I have found that it is very easy these days to find new recipes practically every time I open my phone. I do love to try new things, but at the same time I frequently look back at my aging recipe cards sitting in the proverbial index-card box and remind myself of how much we used to love some of these gems. Perhaps it is time to “rejuvenate” some of them. No one will really know (except for you) and it gives me a great feeling of enjoying a blast from the past.
One of the recipes that I love to make and really seems appropriate for Rosh Hashanah is the rendition of Chicken Marbella from the Silver Platter cookbook. The disguised sweetness together with the tangy other ingredients fits the first meal of the chag as well as any other festive occasion. Although the recipe calls for four chickens in quarters I make this with deboned chicken breasts and we just love the combination.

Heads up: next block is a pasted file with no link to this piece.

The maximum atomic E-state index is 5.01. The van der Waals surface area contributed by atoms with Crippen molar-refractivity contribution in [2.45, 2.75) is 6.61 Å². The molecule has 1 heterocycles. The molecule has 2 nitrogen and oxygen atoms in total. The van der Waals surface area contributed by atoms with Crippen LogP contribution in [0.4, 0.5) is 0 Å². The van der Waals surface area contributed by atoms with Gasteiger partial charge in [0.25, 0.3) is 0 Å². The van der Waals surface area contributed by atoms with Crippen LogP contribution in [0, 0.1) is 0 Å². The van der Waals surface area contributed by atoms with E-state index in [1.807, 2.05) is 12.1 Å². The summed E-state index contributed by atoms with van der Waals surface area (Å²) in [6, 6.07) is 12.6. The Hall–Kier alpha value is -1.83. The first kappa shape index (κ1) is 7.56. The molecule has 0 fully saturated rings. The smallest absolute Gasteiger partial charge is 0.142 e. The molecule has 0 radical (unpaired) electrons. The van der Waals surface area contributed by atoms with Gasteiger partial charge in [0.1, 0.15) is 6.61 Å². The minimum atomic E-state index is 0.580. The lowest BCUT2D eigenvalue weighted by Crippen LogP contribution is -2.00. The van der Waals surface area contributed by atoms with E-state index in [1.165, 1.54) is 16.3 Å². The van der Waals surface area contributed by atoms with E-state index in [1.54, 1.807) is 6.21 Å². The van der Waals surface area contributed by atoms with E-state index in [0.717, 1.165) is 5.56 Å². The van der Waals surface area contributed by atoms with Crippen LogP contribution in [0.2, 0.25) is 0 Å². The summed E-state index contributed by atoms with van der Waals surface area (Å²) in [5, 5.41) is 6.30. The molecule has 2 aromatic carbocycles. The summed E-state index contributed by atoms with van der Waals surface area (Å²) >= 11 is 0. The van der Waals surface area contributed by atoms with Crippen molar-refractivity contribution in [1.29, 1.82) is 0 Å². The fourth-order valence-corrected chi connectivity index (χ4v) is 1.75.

- 4 chickens, 2 1/2 lbs each, quartered
- 1 head of garlic, peeled and finely pureed
- ¼ tsp dried oregano
- coarse salt (kosher) and ground pepper to taste
- ½ cup red wine vinegar
- ½ cup olive oil
- 1 cup pitted prunes
- ½ cup pitted Spanish olives (or what you have)
- ½ cup capers with a bit of juice
- 6 bay leaves
- 1 cup brown sugar
- 1 cup white wine
(I omit) parsley and/or cilantro. finely chopped
Combine all ingredients, omitting the sugar and white wine. Cover, and refrigerate and marinate overnight.
Preheat oven to 350. Arrange chicken in a single layer in one or two large, shallow baking pans and spoon marinade over it evenly. Sprinkle chicken pieces with brown sugar and pour white wine around them.
Bake for 50 minutes to 1 hour, basting frequently with pan juices. I find that I prefer allowing it to bake for longer: 1 to 1 1/2 hrs. When ready to serve, plate chicken on platter and make sure the delicious juice is drizzled on each piece.
This dish can also be served at room temperature for lunch. Definitely take it out of the refrigerator early enough to make sure that it is the correct temperature.
Any questions, give me a call!
By Nina Glick